) posted second-quarter non-GAAP earnings per share (EPS) of $0.37, vs. $0.43 one year earlier, on a 4% revenue decline. Wall Street was looking for $0.36 EPS.
AT&T posted second-quarter EPS of $0.54, vs. $0.63, on a 0.6% revenue decline. Wall Street was looking for EPS of $0.51.
3M reported second-quarter EPS of $1.12, vs. $1.33, on a 15% sales decline. Wall Street was looking for EPS of $0.94.
) posted second-quarter EPS of $0.49 (excluding a charge), vs. $0.85, on a 17% revenue decline.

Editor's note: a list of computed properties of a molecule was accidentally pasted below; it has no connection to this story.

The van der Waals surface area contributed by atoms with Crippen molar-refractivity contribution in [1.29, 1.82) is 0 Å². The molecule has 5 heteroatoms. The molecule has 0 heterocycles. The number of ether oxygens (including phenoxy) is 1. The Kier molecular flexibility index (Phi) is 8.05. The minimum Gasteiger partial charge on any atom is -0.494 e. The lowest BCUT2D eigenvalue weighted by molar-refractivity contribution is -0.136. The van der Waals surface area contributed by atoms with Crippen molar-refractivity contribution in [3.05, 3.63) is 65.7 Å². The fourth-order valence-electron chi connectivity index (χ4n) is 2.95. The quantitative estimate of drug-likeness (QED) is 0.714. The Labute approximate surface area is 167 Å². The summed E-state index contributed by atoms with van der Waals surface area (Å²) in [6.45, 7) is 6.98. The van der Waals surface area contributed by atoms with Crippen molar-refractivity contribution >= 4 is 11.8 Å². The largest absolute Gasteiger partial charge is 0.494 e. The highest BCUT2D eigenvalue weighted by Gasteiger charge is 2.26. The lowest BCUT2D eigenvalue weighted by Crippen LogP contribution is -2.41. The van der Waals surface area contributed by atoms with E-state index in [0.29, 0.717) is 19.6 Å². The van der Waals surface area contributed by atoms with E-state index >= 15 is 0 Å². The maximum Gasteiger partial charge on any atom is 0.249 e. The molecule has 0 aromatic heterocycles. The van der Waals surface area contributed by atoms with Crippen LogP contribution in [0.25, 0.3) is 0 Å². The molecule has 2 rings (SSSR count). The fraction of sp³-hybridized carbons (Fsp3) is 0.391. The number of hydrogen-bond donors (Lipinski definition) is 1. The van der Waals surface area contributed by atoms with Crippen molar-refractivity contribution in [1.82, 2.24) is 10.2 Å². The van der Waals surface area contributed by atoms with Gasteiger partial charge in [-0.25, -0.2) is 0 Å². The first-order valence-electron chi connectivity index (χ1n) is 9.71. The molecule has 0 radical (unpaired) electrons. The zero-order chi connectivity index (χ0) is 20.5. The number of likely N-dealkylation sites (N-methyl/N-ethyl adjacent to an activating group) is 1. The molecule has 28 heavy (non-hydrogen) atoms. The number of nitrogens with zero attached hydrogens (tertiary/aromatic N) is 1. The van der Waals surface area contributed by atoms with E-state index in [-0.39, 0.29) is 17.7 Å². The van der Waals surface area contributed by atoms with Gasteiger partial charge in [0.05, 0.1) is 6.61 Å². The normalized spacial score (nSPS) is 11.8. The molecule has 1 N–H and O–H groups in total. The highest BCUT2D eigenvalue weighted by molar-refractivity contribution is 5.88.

Qualcomm Inc. ( (QCOM)
) posted third-quarter EPS of $0.44, vs. $0.45, on flat revenue. Pro forma EPS, excluding the Qualcomm Strategic Initiatives segment and other items, were $0.54. Wall Street was looking for $0.52.
Raytheon Co. ( (RTN)
) reported second-quarter EPS from continuing operations of $1.24, vs. $0.99, on a 3.4% revenue rise. Wall Street was looking for $1.13.